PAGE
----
Hopeful but Homesick in Peshawar Schools
By Ashfaq Yusufzai
PESHAWAR, Pakistan, Sep 13 2013 (IPS) - “I miss my mother and cry every night,” eight-year-old Afaq Ali tells IPS. He is a Class 5 student at the University Public School in Peshawar, capital of Pakistan’s Khyber Pakhtunkhwa province and the administrative centre for the Federally Administered Tribal Areas (FATA) to its west.
Ali’s parents shifted him in 2010 from their village Pranghar in FATA’s Mohmand Agency to a school in Peshawar, 157 km away. The Taliban militants have since 2005 systematically destroyed 120 schools in this Pakistan district, one of the seven agencies that make up FATA on Afghanistan’s southeastern border.
“I feel extremely bored and lonely because most of my classmates are from around here and stay at home with their parents,” adds Ali, his frame pencil-thin. “Because of this, I cannot study.”
Like Ali, there are many other homesick children in Peshawar’s schools whose families in FATA’s militancy-afflicted districts have had no alternative but to send them out to study.
Zareen Gul from the Dande Darpa Khel village in North Waziristan is unhappy about having to send his eight-year-old daughter Spogmay to a Peshawar school. A cobbler by profession, he travels 200 km to the city every month to see her.
“It was a very hard decision for us to send Spogmay to Peshawar because we miss her very much,” her mother Reshma tells IPS.
“The Taliban militants are responsible for our woes. We want education for our children, but they just don’t allow it,” says Gul. So, even though it wrenches his heart, he is determined to send his daughter to school.
Studying in Class 3 at the Umar Farooq Public School in Peshawar, Spogmay herself says she has loving teachers and good friends at school and in the hostel but they cannot replace her parents. “I love my father, mother and sisters,” she tells IPS. “Living away from them is difficult. But I will study because that’s what my parents want.”
Peshawar has a total of 5,000 schools, 2,000 of them in the private sector. These are already overburdened with local students. “The hostels are finding it hard to house more students,” says Saleem Khan, warden of the Turangzai hostel at the Islamia Collegiate School in Peshawar.
Rooms meant for two people are being allotted to four students, he says. “The situation is becoming increasingly difficult as more students arrive from FATA every year.”
Muhammad Fakhr Alam, a Peshawar-based education officer, says they had registered about 20,000 students from FATA for admission to schools in Khyber Pakhtunkhwa in 2012. “About 90 percent of the students from FATA live in hostels,” he tells IPS.
There are, however, about 10 percent children from FATA whose parents have taken up rented accommodation in Peshawar for the sake of their wards’ education, Alam adds.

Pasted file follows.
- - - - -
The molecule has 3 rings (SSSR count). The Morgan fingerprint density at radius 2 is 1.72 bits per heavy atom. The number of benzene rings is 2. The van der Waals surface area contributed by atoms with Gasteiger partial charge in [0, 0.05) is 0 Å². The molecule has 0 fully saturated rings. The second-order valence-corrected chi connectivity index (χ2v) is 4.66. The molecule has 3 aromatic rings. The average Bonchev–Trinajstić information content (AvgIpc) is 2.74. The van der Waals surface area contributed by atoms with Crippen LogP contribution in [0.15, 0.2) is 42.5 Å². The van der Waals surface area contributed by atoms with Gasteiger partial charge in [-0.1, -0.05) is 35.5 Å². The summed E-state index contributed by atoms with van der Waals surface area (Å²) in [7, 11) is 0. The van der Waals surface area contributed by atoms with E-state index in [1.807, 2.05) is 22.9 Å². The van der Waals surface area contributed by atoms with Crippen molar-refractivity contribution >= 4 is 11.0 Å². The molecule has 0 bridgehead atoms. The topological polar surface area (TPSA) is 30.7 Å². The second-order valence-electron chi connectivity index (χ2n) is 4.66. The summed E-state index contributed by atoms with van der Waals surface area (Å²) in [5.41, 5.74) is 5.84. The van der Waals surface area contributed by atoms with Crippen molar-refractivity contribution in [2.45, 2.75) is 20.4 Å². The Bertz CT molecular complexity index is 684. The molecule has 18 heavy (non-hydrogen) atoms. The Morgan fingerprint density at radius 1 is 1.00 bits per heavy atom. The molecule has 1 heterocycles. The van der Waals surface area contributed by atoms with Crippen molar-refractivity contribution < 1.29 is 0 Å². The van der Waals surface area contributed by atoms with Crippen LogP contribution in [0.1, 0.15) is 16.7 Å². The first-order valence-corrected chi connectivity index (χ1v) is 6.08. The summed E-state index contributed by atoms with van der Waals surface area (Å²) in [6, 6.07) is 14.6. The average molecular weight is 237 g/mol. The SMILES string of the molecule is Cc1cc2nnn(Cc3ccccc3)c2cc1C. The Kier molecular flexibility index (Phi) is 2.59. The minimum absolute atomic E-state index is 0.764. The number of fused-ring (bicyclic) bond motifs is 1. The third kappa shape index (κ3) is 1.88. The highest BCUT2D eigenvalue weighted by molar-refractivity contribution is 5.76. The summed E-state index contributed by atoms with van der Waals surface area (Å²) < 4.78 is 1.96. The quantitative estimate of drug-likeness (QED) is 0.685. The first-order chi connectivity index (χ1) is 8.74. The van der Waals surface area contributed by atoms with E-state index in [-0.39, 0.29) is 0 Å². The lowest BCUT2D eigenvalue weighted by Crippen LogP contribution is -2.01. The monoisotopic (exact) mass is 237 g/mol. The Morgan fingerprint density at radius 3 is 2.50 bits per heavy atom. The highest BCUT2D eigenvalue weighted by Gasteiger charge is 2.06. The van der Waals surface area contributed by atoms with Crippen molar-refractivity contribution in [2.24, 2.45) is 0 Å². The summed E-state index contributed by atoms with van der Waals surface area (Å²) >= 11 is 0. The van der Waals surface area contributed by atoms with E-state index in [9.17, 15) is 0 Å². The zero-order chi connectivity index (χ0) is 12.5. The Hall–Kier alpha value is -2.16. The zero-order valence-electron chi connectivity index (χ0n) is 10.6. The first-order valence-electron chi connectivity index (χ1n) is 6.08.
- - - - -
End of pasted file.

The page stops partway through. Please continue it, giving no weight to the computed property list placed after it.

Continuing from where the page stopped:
The Taliban militants, says Akhtar Rasool, deputy director of the education department in FATA, have destroyed 766 schools in the region till date. This has deprived almost 80,000 children, mostly girls, of education.
“Those who can afford it send their children to Peshawar and other adjacent districts in Khyber Pakhtunkhwa,” Rasool tells IPS. The bulk of the children stay back, without a school to go to.
Any initial sympathy the Taliban might have attracted when they were hounded out of Afghanistan in 2001 and forced to cross the 2,400-km porous border into Pakistan has long turned into anger.
“We are repentant over the hospitality we extended to Taliban and their Al-Qaeda friends when they came to seek refuge here,” says Salamat Gul, 50, a cloth merchant in the Ghareebabad village of Bajaur Agency, the smallest of FATA’s districts, located in the north.
The Taliban have destroyed 115 schools here. “They are hell-bent on depriving our children of education,” says Salamat Gul.
Twelve children from his family, including his two sons and daughter as well as nine nephews and nieces, are in Peshawar schools, he tells IPS.
Salamat Gul has travelled 120 km to Peshawar to get two of his nephews examined by doctors. They were both running a fever, and their families were extremely anxious on this account, he says. “There’s no one to take care of them at the hostel,” he tells IPS, as he waits outside the Peshawar Model School for his nephews to come out.
The Pakistan government, with financial assistance from the United States Agency for International Development, started building 130 schools in FATA in 2010 to ensure that students get back to school. “We have also contacted other donor agencies to rebuild the Taliban-damaged schools as soon as possible,” says Rasool.
Meanwhile those who are sending their children away think of it as a necessary sacrifice for their children to get educated. “It’s a massive sacrifice that I have allowed my 10-year-old daughter to stay in a hostel,” says Gul Fam, a housewife from Aka Khel village in Khyber Agency, the FATA district west of Peshawar and said to be its most literate.
Fam’s daughter Javeria Bibi is a Class 2 student at the University Model School in Peshawar and lives in a boarding house nearby. “She is very good in studies,” the proud mother tells IPS. “And not just that, she also takes part in sports and extracurricular activities.”
Fam has made a 150-km journey to Peshawar to attend the annual day function at her daughter’s school where she too was participating.
Fam now hopes that their sacrifices will bear fruit and her daughter will grow up to be an educationist who can help spread education back home. “Without education, the people of FATA cannot progress,” she says. That realisation is a battle half-won.